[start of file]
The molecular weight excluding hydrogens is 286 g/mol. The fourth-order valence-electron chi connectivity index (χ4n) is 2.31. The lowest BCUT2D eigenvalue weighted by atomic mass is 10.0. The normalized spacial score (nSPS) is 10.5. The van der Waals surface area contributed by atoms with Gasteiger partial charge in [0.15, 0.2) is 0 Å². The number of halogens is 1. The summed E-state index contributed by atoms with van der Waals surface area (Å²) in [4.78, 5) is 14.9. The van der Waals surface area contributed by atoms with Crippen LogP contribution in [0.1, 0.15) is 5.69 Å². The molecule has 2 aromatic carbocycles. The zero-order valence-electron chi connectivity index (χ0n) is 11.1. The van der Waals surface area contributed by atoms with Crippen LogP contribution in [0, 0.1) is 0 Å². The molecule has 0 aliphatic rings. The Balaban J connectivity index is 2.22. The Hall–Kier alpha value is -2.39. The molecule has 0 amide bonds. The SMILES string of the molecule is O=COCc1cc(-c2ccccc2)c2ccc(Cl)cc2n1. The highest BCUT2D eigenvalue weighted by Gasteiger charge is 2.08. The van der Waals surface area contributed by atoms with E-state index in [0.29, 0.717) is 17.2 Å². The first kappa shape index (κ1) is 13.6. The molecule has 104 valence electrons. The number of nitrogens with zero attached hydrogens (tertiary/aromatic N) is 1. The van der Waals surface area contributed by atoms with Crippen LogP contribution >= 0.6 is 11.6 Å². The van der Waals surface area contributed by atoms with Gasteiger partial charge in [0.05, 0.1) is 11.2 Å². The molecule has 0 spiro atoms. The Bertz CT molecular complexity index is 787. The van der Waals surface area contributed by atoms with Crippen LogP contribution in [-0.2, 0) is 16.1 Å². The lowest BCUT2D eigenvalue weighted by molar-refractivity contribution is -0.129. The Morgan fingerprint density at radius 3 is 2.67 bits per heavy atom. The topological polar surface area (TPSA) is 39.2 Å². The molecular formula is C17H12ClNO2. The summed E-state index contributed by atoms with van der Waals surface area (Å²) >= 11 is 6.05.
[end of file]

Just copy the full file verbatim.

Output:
The molecular weight excluding hydrogens is 286 g/mol. The fourth-order valence-electron chi connectivity index (χ4n) is 2.31. The lowest BCUT2D eigenvalue weighted by atomic mass is 10.0. The normalized spacial score (nSPS) is 10.5. The van der Waals surface area contributed by atoms with Gasteiger partial charge in [0.15, 0.2) is 0 Å². The number of halogens is 1. The summed E-state index contributed by atoms with van der Waals surface area (Å²) in [4.78, 5) is 14.9. The van der Waals surface area contributed by atoms with Crippen LogP contribution in [0.1, 0.15) is 5.69 Å². The molecule has 2 aromatic carbocycles. The zero-order valence-electron chi connectivity index (χ0n) is 11.1. The van der Waals surface area contributed by atoms with Crippen LogP contribution in [0, 0.1) is 0 Å². The molecule has 0 aliphatic rings. The Balaban J connectivity index is 2.22. The Hall–Kier alpha value is -2.39. The molecule has 0 amide bonds. The SMILES string of the molecule is O=COCc1cc(-c2ccccc2)c2ccc(Cl)cc2n1. The highest BCUT2D eigenvalue weighted by Gasteiger charge is 2.08. The van der Waals surface area contributed by atoms with E-state index in [0.29, 0.717) is 17.2 Å². The first kappa shape index (κ1) is 13.6. The molecule has 104 valence electrons. The number of nitrogens with zero attached hydrogens (tertiary/aromatic N) is 1. The van der Waals surface area contributed by atoms with Crippen LogP contribution >= 0.6 is 11.6 Å². The van der Waals surface area contributed by atoms with Gasteiger partial charge in [0.05, 0.1) is 11.2 Å². The molecule has 0 spiro atoms. The Bertz CT molecular complexity index is 787. The van der Waals surface area contributed by atoms with Crippen LogP contribution in [-0.2, 0) is 16.1 Å². The lowest BCUT2D eigenvalue weighted by molar-refractivity contribution is -0.129. The Morgan fingerprint density at radius 3 is 2.67 bits per heavy atom. The topological polar surface area (TPSA) is 39.2 Å². The molecular formula is C17H12ClNO2. The summed E-state index contributed by atoms with van der Waals surface area (Å²) >= 11 is 6.05.